So how long will PEPFAR’s new “scientific advisory board” last? For only one meeting, as has PEPFAR’s PMTCT panel? Or for decades like USAID’s advisory committee? I guess the lifespan of this committee will depend on why PEPFAR established it in the first place, whether the committee can effectively advance those objectives and also on the more general question of whether combatting AIDS epidemic retains its importance on the list of US foreign assistance objectives.
Paul Bouey, Deputy Coordinator of PEPFAR, writes on the web site that, “members of the Board are tasked with providing insight on the latest developments in HIV science and research and advising as to how PEPFAR can use this information to plan for the future. The Board's input will also help to feed into the broader research agenda of the Global Health Initiative.” He says that we members of the new board are charged with providing advice, which PEPFAR is of course free to ignore, on how PEPFAR can best “contribute to the evidence base around HIV interventions, as well as broader health systems strengthening and integration.”
So our purpose is to advise on the evidence base and the broader research agenda, but to what end? Paul restates the overall objective in terms similar to those I have heard from Ambassador Goosby on several occasions, terms that were somewhat bizarrely reflected in Secretary Clinton’s remarks last year: PEPFAR’s overriding objective is “[T]ransition from emergency response to sustainable country-led programs [emphasis added].”
Despite good intentions, AIDS programs cannot be “sustainable” in poor or even in middle-income countries unless they meet one or both of two criteria: new infections should be rare and high quality AIDS treatment should be much less costly than it is now. PEPFAR seems to realize that it does not currently know how to do this. They hope to gather evidence in order to have a better idea, and our job on the committee is to advise PEPFAR how best to proceed in gathering and analyzing this new information.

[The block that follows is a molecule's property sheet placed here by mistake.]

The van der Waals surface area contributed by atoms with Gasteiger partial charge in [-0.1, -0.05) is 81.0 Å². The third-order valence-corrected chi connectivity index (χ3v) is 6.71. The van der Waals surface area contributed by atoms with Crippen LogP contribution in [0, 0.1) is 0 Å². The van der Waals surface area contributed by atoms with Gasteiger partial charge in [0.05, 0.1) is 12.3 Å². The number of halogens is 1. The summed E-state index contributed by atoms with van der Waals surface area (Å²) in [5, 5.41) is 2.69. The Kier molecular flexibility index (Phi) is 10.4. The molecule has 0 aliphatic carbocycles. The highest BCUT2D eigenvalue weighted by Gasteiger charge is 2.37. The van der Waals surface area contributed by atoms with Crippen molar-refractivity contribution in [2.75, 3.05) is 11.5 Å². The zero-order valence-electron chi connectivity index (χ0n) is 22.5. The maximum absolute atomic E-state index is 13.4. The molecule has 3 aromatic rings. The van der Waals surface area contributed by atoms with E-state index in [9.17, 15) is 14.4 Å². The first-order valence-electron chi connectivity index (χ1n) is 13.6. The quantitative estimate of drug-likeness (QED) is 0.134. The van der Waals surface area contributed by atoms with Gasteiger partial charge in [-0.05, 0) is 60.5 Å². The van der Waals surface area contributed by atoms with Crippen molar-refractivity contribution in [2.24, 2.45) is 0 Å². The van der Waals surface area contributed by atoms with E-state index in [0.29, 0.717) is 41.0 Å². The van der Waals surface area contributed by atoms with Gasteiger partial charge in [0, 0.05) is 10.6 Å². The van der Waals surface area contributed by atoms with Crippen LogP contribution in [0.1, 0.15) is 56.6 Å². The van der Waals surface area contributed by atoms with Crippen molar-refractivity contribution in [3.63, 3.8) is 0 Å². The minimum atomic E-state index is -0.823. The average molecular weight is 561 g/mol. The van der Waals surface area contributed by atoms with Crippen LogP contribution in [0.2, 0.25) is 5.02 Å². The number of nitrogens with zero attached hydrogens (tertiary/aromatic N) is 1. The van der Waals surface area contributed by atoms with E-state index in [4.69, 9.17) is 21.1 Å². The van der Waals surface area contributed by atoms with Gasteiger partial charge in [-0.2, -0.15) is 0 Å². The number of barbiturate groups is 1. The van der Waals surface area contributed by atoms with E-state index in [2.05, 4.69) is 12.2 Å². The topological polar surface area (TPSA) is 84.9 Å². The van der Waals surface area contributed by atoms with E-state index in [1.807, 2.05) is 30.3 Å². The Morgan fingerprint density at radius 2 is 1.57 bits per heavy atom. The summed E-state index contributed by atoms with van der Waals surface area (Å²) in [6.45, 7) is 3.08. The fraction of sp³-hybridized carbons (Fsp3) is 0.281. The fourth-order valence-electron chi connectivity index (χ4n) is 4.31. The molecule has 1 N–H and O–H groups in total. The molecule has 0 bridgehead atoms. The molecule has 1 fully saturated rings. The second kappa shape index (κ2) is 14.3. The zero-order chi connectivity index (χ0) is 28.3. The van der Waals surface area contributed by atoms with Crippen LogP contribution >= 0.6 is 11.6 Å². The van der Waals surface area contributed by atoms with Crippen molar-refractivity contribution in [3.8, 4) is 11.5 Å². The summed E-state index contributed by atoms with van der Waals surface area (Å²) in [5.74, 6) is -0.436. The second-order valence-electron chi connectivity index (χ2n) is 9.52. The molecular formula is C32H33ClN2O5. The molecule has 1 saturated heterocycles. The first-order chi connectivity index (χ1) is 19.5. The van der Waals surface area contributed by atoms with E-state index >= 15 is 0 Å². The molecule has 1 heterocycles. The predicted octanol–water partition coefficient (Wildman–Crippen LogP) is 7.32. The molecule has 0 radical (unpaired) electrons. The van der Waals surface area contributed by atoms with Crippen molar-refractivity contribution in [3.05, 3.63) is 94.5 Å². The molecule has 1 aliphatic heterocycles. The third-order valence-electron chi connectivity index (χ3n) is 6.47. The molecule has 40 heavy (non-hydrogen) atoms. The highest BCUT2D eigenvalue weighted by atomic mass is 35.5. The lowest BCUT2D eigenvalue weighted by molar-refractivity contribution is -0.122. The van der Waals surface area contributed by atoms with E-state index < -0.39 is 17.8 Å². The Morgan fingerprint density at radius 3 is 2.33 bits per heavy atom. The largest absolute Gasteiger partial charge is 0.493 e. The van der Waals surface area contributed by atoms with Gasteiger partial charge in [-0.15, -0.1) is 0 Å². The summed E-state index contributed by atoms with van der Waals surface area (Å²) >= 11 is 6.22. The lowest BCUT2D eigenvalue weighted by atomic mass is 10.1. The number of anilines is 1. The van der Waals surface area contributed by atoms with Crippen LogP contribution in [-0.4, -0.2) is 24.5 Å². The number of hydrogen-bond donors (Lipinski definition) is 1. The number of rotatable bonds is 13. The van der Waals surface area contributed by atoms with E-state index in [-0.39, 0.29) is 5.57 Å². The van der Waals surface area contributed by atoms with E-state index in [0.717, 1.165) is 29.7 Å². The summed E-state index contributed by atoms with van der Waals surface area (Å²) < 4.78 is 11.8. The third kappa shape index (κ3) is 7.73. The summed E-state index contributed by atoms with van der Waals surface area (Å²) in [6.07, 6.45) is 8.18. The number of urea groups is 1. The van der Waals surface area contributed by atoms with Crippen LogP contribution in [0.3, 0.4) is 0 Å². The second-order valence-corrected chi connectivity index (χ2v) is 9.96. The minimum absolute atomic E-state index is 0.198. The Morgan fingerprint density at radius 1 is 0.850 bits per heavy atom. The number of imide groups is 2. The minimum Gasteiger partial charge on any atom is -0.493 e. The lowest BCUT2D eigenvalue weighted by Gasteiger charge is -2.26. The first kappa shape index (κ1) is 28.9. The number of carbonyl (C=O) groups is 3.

To me, a “sustainable” public program is one that places a low fiscal burden on its tax-paying constituency relative to the benefits they perceive and one that is broadly “incentive-compatible,” meaning that most of the stakeholders in the program have something to gain from its continued success – or something to lose from its failure. Since the topics of fiscal burden, public service benefits and incentive compatibility are all within the domain of economics, maybe there is indeed a place for an economist or two on PEPFAR’s new panel. In fact, perhaps it should include some names who are as prestigious in the economics world as many of the panel’s members are in the medical realm. Someone like Joseph Stiglitz, Lawrence Summers, Amartya Sen, or Alice Rivlin would augment the prestige of PEPFAR’s new advisory panel and enhance the policy impact of its recommendations.
* - To see the posted information on PEPFAR’s new scientific advisory board, navigate your browser to the FACA database here. You don’t need to log on. Just click on the underlined word “Search” at the top of this page. Then in the space designated “Search for Committee by Name or Number”, enter the number 76050, which is the identifier for this PEPFAR committee. You will see a menu of items specific to this particular committee. Clicking on the “Justification” or the “Members” menu choices will bring up the information I refer to in the text of this blog.